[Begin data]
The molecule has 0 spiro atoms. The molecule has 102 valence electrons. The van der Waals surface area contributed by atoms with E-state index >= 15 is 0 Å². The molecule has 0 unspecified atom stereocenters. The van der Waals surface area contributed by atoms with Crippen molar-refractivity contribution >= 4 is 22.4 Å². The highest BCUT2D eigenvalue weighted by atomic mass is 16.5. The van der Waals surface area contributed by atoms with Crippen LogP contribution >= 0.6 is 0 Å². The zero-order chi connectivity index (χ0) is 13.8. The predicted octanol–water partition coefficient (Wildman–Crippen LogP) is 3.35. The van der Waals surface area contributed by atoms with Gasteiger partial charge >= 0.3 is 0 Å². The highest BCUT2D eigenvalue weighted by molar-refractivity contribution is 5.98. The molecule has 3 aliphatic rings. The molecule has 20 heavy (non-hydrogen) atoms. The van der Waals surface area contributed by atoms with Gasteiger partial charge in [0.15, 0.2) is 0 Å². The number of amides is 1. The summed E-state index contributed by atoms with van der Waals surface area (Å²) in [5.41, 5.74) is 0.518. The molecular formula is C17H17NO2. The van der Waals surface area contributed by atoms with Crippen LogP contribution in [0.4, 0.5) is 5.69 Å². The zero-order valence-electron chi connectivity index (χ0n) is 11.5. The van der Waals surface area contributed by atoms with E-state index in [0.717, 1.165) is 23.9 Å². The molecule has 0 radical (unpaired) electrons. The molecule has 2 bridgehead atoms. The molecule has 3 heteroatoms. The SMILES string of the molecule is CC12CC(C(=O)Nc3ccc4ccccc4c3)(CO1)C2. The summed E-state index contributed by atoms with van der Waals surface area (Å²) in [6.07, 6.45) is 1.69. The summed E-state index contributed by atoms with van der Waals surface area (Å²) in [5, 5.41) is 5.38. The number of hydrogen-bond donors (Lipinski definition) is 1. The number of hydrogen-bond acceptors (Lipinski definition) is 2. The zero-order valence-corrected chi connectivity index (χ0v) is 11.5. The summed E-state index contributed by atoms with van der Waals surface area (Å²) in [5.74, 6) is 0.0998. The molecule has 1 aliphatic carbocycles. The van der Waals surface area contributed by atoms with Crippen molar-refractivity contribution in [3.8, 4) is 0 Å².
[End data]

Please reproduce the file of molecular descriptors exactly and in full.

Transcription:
The molecule has 0 spiro atoms. The molecule has 102 valence electrons. The van der Waals surface area contributed by atoms with E-state index >= 15 is 0 Å². The molecule has 0 unspecified atom stereocenters. The van der Waals surface area contributed by atoms with Crippen molar-refractivity contribution >= 4 is 22.4 Å². The highest BCUT2D eigenvalue weighted by atomic mass is 16.5. The van der Waals surface area contributed by atoms with Crippen LogP contribution >= 0.6 is 0 Å². The zero-order chi connectivity index (χ0) is 13.8. The predicted octanol–water partition coefficient (Wildman–Crippen LogP) is 3.35. The van der Waals surface area contributed by atoms with Gasteiger partial charge >= 0.3 is 0 Å². The highest BCUT2D eigenvalue weighted by molar-refractivity contribution is 5.98. The molecule has 3 aliphatic rings. The molecule has 20 heavy (non-hydrogen) atoms. The van der Waals surface area contributed by atoms with Gasteiger partial charge in [0.15, 0.2) is 0 Å². The number of amides is 1. The summed E-state index contributed by atoms with van der Waals surface area (Å²) in [5.41, 5.74) is 0.518. The molecular formula is C17H17NO2. The van der Waals surface area contributed by atoms with Crippen LogP contribution in [0.4, 0.5) is 5.69 Å². The zero-order valence-electron chi connectivity index (χ0n) is 11.5. The van der Waals surface area contributed by atoms with E-state index in [0.717, 1.165) is 23.9 Å². The molecule has 0 radical (unpaired) electrons. The molecule has 2 bridgehead atoms. The molecule has 3 heteroatoms. The SMILES string of the molecule is CC12CC(C(=O)Nc3ccc4ccccc4c3)(CO1)C2. The summed E-state index contributed by atoms with van der Waals surface area (Å²) in [6.07, 6.45) is 1.69. The summed E-state index contributed by atoms with van der Waals surface area (Å²) in [5, 5.41) is 5.38. The number of hydrogen-bond donors (Lipinski definition) is 1. The number of hydrogen-bond acceptors (Lipinski definition) is 2. The zero-order valence-corrected chi connectivity index (χ0v) is 11.5. The summed E-state index contributed by atoms with van der Waals surface area (Å²) in [5.74, 6) is 0.0998. The molecule has 1 aliphatic carbocycles. The van der Waals surface area contributed by atoms with Crippen molar-refractivity contribution in [3.8, 4) is 0 Å².